Glossary of Terms  
                   
  A.............................................................................................................................................................................................................  
 

Account Executive (AE)
The person who is in charge of your brokerage account.

Advance-Decline Line
Each day’s number of declining issues is subtracted from the number of advancing issues. The net difference is added to a running sum
if the difference is positive or subtracted from the running sum if the difference is negative.

Arbitrage
The simultaneous purchase and sale of two different, but closely related items to take advantage of a disparity in their prices.

Associated Person (AP)
An individual who solicits orders, customers or customer funds (or who supervises persons so engaged) on behalf of an FCM, IB, CTA, or CPO.

At –the –Money
An option whose strike price is nearest the current price of the underlying deliverable.

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Basis
The difference between the pair of futures and the spot price.

Basis Point
Term used to describe amount of change in yield. One hundred basis points equal 1 percent.

Bear Market
A sustained period of falling stock prices usually preceding or accompanied by a period of poor economic performance known as a recession.
The opposite f a bull market.

Beta
Term used to describe the price volatility of securities. Standard & Poor’s 500 Index is assigned a beta of one. Anything with a beta above one
is considered to be more volatile than the index; anything below one has less volatility than the S&P Index.

Bid
An offer to purchase something at a specified price

Break
A very fast drop in price.

Breakaway Gap
The Movement of price into a new range that leaves an area on a chart at which no trading occurred.

Breakout
The point where the market price moves out of the trend channel.

Broker
One who executes order of a customer for commission.

Bull Market
A stock market that is characterized by rising prices over a long period of time. The time span is not precise, but it represents a period of
investor optimism, lower interest rates, and economic growth. The opposite of a bear market.

C.............................................................................................................................................................................................................
Call
Market pre-opening consensus as to what the opening prices may be.

Call Option
A contract that gives the buyer of the option the right, but not the obligation, to take delivery of the underlying security at a specific price within
a certain time.

Call Price
The price of a call option.

Cancel (or Straight Cancel)
An instruction to disregard an order which you previously entered, but no longer want.

Cancel/Replace
Instructs the broker to cancel an existing order and place instead a new order which has adjustments made in the price, action, quantity,
and/or duration. You may not change the month or commodity in a cancel/replace.

Candlestick Charts
A charting method, originally from Japan, in which the high and low are plotted as a single line and are referred to as shadows. The price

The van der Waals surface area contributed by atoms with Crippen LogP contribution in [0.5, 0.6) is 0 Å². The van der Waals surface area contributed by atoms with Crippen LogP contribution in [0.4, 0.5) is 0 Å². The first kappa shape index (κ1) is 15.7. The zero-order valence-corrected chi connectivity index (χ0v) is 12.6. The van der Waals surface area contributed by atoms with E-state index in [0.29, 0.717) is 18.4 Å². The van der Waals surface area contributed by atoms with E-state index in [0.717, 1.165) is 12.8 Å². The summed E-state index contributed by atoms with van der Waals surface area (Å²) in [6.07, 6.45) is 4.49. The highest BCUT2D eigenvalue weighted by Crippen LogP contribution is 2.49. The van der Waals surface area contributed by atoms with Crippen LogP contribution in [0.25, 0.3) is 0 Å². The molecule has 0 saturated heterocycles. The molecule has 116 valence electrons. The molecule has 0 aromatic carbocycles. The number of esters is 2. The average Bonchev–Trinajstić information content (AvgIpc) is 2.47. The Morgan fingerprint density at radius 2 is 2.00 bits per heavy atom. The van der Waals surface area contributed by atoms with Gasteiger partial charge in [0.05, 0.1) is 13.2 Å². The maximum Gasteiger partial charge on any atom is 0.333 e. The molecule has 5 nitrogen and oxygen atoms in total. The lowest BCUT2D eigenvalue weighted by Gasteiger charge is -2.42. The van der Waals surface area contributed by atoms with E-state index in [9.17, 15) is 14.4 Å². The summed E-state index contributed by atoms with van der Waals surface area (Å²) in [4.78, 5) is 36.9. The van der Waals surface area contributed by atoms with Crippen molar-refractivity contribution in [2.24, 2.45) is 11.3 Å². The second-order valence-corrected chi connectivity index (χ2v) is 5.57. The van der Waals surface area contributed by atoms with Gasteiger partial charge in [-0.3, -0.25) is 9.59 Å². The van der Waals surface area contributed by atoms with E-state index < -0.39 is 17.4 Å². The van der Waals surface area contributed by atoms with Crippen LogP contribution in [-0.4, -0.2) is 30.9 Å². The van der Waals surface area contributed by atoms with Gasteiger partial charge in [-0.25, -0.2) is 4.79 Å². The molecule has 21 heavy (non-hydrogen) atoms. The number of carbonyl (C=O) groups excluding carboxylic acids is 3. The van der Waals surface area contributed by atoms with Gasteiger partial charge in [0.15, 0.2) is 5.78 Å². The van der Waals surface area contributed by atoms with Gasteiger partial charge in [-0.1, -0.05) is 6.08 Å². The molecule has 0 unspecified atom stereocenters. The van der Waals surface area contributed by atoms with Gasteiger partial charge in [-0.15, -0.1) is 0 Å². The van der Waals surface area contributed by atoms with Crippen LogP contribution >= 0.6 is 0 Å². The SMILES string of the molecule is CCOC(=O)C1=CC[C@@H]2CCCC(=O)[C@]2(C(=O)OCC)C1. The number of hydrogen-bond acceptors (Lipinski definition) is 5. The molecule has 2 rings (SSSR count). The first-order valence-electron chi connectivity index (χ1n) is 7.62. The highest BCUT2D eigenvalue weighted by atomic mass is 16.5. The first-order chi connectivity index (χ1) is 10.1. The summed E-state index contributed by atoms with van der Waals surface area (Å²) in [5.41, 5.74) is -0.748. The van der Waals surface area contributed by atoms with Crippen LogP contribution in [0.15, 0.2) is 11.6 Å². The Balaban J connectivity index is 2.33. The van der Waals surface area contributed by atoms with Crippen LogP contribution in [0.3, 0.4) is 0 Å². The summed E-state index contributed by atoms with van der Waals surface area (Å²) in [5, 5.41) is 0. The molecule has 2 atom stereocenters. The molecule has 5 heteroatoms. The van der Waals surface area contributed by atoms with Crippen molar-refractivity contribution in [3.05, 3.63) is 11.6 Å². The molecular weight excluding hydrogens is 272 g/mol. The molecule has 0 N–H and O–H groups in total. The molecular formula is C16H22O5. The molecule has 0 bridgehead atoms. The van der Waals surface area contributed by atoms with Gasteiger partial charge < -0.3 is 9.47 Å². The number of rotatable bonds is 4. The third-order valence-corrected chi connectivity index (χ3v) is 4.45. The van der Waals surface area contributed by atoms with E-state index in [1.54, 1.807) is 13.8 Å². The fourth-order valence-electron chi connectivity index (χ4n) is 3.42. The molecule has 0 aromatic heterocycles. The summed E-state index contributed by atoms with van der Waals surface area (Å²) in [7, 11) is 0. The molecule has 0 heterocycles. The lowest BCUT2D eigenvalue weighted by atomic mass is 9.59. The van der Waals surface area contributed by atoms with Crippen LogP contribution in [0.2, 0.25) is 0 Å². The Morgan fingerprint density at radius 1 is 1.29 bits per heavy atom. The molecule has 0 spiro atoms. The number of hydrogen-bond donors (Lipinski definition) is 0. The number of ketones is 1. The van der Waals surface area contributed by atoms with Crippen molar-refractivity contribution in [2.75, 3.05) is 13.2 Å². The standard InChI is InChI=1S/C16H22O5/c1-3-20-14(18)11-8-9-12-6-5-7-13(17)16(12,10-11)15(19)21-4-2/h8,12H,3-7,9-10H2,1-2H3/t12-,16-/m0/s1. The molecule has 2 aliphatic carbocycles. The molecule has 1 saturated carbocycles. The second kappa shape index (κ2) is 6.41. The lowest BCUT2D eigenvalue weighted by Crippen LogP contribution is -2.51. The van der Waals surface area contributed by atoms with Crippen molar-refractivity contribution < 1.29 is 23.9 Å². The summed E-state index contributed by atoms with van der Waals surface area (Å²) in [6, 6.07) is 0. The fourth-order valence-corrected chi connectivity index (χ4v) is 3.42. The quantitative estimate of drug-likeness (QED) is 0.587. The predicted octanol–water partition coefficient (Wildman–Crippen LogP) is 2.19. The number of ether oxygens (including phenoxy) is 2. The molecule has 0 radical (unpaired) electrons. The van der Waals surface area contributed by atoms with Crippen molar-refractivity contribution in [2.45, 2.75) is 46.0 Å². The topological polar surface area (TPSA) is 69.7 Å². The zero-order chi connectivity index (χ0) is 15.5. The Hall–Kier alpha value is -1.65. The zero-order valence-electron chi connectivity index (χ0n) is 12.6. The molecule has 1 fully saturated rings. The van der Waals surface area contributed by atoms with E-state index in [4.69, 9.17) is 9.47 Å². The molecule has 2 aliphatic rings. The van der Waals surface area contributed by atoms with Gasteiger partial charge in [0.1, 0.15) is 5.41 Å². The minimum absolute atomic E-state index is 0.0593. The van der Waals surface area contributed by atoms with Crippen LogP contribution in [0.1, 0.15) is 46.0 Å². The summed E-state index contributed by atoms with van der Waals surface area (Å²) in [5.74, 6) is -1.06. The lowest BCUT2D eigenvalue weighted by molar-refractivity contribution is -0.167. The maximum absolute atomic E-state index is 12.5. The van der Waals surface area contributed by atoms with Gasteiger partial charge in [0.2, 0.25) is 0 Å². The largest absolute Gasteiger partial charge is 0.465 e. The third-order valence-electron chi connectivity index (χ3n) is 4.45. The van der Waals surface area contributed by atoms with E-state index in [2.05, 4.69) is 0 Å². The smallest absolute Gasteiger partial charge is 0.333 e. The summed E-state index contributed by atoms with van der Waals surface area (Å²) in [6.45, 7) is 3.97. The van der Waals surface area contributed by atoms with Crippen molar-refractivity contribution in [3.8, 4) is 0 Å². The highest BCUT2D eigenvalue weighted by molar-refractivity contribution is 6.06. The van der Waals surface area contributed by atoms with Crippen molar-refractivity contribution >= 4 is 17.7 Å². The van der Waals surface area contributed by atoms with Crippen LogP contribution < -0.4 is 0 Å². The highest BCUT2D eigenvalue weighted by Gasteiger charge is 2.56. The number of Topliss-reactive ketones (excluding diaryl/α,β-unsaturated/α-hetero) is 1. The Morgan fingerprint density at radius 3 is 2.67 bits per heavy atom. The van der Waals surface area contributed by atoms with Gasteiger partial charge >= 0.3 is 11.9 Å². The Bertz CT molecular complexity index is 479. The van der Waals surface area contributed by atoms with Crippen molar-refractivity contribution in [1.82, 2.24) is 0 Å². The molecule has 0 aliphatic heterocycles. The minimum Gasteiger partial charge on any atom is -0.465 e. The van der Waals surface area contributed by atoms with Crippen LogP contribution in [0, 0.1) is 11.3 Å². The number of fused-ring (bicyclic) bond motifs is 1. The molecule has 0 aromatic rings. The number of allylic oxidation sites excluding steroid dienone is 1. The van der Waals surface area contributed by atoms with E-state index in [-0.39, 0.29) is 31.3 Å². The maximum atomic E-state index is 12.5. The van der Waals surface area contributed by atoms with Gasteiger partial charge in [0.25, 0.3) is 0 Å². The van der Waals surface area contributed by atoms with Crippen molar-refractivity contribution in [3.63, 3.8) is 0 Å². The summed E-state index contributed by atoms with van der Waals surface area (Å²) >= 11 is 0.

range between the open and the close is plitted as a narrow rectangle and is referred to as the body. If the close is above the open, the body
is white. If the close is below the open, the body is black.

C.F.T.C
Commodity Futures Trading Commission

Clearing House
An adjunct to a futures exchange, through which transactions executed on the floor of exchanges are settled, using a process of matching
purchases and sales.

Clearing Member
A member of the Clearing House. Each Clearing Member must also be a member of the Exchanges. Each member of the exchange, however,
need not be a member of the clearing association.

Commodity Pool Operator (CPO)
An individual or organization which operates or solicits funds for a commodity pool.

Commodity Trading Advisor (CTA)
An individual or organization who, for compensation or profit, directly or indirectly advises others as to the value of, or the advisability of
buying or selling options.

Convergence
The coming together of prices and/or indicators.

Correction
Any price reaction within the market leading to an adjustment by as 1/3 to 2/3 of the previous gain.

Cover
Purchasing back a contract which was sold earlier.

D.............................................................................................................................................................................................................
Day Order
An order which is to be executed, if possible, during one day only. If the order cannot be filled during the day specified, it is automatically
cancelled at the close.

Day Trading
Establishing and liquidating positions within one day’s trading.

Discretionary Account
An account for which buying and selling orders can be placed at the discretion of the broker or other designated person, without the prior
consent of the account owner. The account owner signs a prior agreement granting the designated person or broker the power of attorney
to place such trades.

Disregard Tape (DRT)
A DRT order is a marked order which gives the floor broker the discretion to delay the execution of a market order if he believes he can
execute the order at a better price by so doing. DRT orders are accepted on a “not held” basis only.

Divergence
The parting or deviation of prices and/or indicators. In technical analysis, often used to mean that technical indicators fall to corroborate or